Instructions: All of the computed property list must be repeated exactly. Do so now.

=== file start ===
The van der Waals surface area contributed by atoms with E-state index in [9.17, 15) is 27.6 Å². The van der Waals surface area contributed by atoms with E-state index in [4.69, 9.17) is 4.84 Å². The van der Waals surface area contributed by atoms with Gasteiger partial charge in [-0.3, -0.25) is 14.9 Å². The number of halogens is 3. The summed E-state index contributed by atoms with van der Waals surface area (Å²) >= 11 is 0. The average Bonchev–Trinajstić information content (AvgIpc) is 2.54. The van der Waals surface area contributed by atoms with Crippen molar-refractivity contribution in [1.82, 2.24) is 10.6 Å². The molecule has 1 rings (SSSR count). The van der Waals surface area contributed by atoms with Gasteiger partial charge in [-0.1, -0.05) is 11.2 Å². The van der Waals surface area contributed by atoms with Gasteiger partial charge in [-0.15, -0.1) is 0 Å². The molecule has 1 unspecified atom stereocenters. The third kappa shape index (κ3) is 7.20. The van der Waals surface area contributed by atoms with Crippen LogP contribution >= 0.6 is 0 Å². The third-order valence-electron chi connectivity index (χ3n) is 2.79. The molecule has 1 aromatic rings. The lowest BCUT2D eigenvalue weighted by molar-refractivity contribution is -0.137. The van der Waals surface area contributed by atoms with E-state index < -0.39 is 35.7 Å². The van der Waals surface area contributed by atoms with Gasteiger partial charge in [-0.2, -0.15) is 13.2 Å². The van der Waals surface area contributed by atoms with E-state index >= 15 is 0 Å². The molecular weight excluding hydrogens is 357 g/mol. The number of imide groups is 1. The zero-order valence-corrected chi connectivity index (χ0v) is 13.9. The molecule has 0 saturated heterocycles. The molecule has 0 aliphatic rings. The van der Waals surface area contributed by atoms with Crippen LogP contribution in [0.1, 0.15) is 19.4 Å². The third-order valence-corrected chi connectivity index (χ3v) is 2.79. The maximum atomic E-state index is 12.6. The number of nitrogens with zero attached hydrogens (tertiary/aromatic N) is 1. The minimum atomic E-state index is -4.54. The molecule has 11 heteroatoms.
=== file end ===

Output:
The van der Waals surface area contributed by atoms with E-state index in [9.17, 15) is 27.6 Å². The van der Waals surface area contributed by atoms with E-state index in [4.69, 9.17) is 4.84 Å². The van der Waals surface area contributed by atoms with Gasteiger partial charge in [-0.3, -0.25) is 14.9 Å². The number of halogens is 3. The summed E-state index contributed by atoms with van der Waals surface area (Å²) >= 11 is 0. The average Bonchev–Trinajstić information content (AvgIpc) is 2.54. The van der Waals surface area contributed by atoms with Crippen molar-refractivity contribution in [1.82, 2.24) is 10.6 Å². The molecule has 1 rings (SSSR count). The van der Waals surface area contributed by atoms with Gasteiger partial charge in [-0.1, -0.05) is 11.2 Å². The van der Waals surface area contributed by atoms with Gasteiger partial charge in [-0.15, -0.1) is 0 Å². The molecule has 1 unspecified atom stereocenters. The third kappa shape index (κ3) is 7.20. The van der Waals surface area contributed by atoms with Crippen LogP contribution >= 0.6 is 0 Å². The third-order valence-electron chi connectivity index (χ3n) is 2.79. The molecule has 1 aromatic rings. The lowest BCUT2D eigenvalue weighted by molar-refractivity contribution is -0.137. The van der Waals surface area contributed by atoms with E-state index < -0.39 is 35.7 Å². The van der Waals surface area contributed by atoms with Gasteiger partial charge in [-0.2, -0.15) is 13.2 Å². The van der Waals surface area contributed by atoms with E-state index >= 15 is 0 Å². The molecular weight excluding hydrogens is 357 g/mol. The number of imide groups is 1. The zero-order valence-corrected chi connectivity index (χ0v) is 13.9. The molecule has 0 saturated heterocycles. The molecule has 0 aliphatic rings. The van der Waals surface area contributed by atoms with Crippen LogP contribution in [0.1, 0.15) is 19.4 Å². The third-order valence-corrected chi connectivity index (χ3v) is 2.79. The maximum atomic E-state index is 12.6. The number of nitrogens with zero attached hydrogens (tertiary/aromatic N) is 1. The minimum atomic E-state index is -4.54. The molecule has 11 heteroatoms.